Currently viewing the category: "Tarantulas and Trapdoor Spiders"
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Subject: Large spider from Ecuador
Location: Vilcabamba, Ecuador
February 1, 2015 3:28 pm
Hey I recently found this spider hiding in my towel! Have tried looking at different possibilities but none seem to fit the bill. It was found in September, in Vilcabamba , Ecuador. Someone suggested it was called Jamaco by the natives here, a type of bird-prey spider, but im not convinced. Any help would be greatly appreciated to satisfy my curiosity of who this visitor was!
Signature: Etienne

Tarantula

Tarantula

Dear Etienne,
This is some species of Tarantula, but we are not certain of the species.  The Spinnerets on the tip of the abdomen are especially pronounced in your individual.  According to Tarántulas de México:  “Spinnerets are movable structures located in the rear of the opisthosoma, and are in charge of expelling and placing the silk web produced by four internal glands. As the silk passes through the ducts and reaches the spinnerets, its molecular structure changes and becomes very resistant. It comes out through small tubes located by the hundreds in the lower part of the spinnerets; then the silk dries, and reaches the consistency we all know.  Tarantulas have four spinnerets: The two lower ones are small, and the higher ones are larger and very mobile.”  We did locate a similar looking Ecuadorean Tarantula on Susan Swensen Witherup’s Ithaca College profile.  Maria Sibylla Merian’s 17th Century illustration of a Bird Eating Tarantula was a hotly debated issue in her time and that illustration caused her to fall out of favor among naturalists because of questions of its authenticity.  According to Tarantulas of Ecuador:  “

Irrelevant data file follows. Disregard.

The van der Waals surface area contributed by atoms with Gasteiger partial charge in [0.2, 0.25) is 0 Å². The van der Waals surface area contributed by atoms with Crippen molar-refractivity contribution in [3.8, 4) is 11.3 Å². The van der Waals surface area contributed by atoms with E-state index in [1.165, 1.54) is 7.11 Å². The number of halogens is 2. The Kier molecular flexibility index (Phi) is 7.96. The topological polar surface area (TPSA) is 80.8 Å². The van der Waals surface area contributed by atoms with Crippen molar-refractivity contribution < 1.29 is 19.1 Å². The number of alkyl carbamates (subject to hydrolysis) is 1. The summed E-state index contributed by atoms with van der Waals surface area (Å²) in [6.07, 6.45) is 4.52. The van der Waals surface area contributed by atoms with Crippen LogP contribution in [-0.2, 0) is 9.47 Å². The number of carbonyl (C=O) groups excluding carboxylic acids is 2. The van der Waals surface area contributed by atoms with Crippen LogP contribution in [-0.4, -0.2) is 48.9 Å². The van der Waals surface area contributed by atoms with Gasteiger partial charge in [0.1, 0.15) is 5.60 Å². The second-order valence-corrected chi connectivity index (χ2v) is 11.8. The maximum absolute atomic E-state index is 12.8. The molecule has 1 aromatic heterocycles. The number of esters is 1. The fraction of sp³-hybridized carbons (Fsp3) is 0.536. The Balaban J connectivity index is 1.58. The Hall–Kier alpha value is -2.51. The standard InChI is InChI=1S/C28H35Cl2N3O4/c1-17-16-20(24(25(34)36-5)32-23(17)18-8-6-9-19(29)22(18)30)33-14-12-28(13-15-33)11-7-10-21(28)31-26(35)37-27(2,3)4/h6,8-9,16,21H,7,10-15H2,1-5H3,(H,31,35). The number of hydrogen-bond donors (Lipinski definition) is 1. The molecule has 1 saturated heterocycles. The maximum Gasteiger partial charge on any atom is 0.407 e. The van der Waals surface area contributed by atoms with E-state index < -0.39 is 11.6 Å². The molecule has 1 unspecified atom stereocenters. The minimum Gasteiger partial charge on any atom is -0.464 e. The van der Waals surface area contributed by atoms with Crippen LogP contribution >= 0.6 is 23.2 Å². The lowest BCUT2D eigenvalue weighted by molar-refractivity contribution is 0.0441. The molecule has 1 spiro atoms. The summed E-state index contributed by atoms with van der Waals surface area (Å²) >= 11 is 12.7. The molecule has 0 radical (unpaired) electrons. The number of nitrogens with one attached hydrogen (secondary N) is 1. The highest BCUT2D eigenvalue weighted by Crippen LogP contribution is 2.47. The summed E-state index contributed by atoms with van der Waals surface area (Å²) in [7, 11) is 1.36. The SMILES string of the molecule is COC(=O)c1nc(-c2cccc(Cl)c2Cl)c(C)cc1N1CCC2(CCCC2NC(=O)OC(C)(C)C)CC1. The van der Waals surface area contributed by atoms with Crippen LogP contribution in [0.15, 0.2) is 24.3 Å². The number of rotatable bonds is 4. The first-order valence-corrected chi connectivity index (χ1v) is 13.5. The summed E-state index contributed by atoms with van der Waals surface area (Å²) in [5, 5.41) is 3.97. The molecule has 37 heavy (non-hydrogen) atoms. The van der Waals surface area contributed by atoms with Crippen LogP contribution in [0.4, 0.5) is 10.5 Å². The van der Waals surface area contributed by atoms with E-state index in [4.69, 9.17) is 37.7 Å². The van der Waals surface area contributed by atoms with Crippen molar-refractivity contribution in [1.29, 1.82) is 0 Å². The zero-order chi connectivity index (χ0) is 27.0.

Theraphosa Blondi
The largest species of tarantula is also called the goliath bird-eating spider, and its leg span can reach up to 12 inches. They are burrowers and spend the majority of their lives inside their homes, never moving more than a few feet away even while hunting. They prefer swampy areas near water, where their brown bodies will blend into the surroundings. Considered extremely aggressive, these spiders do not make good pets, and are prone to biting — their 1-inch fangs can do a great deal of damage, although the venom is not fatal to humans. The typical diet of this spider includes amphibians, rodents, insects, snakes and the occasional small bird.”  It is pictured on Wonderful Insects by Frank Fieldler, and it does not resemble your Tarantula.  Perhaps one of our readers can provide information on the identity of your Tarantula.

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Subject: Spider
Location: Santa Clarita, CA
December 18, 2014 8:51 am
found this spider climbing up my patio. Wondering what it is
Signature: Thank you

Male California Trapdoor Spider

Male California Trapdoor Spider

This gorgeous creature is a male California Trapdoor Spider, and we frequently receive sightings and submissions after the first heavy rains of the season when the males leave their burrows and seek mates.

Kathleen Travis Perin, Southern California Wildlife, Hema Shah liked this post
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Subject: Spider in Cape Town
Location: Cape Town, South Africa
November 9, 2014 1:55 pm
We found this next to our home in Cape Town near table mountain – can you identify it?
Signature: Regards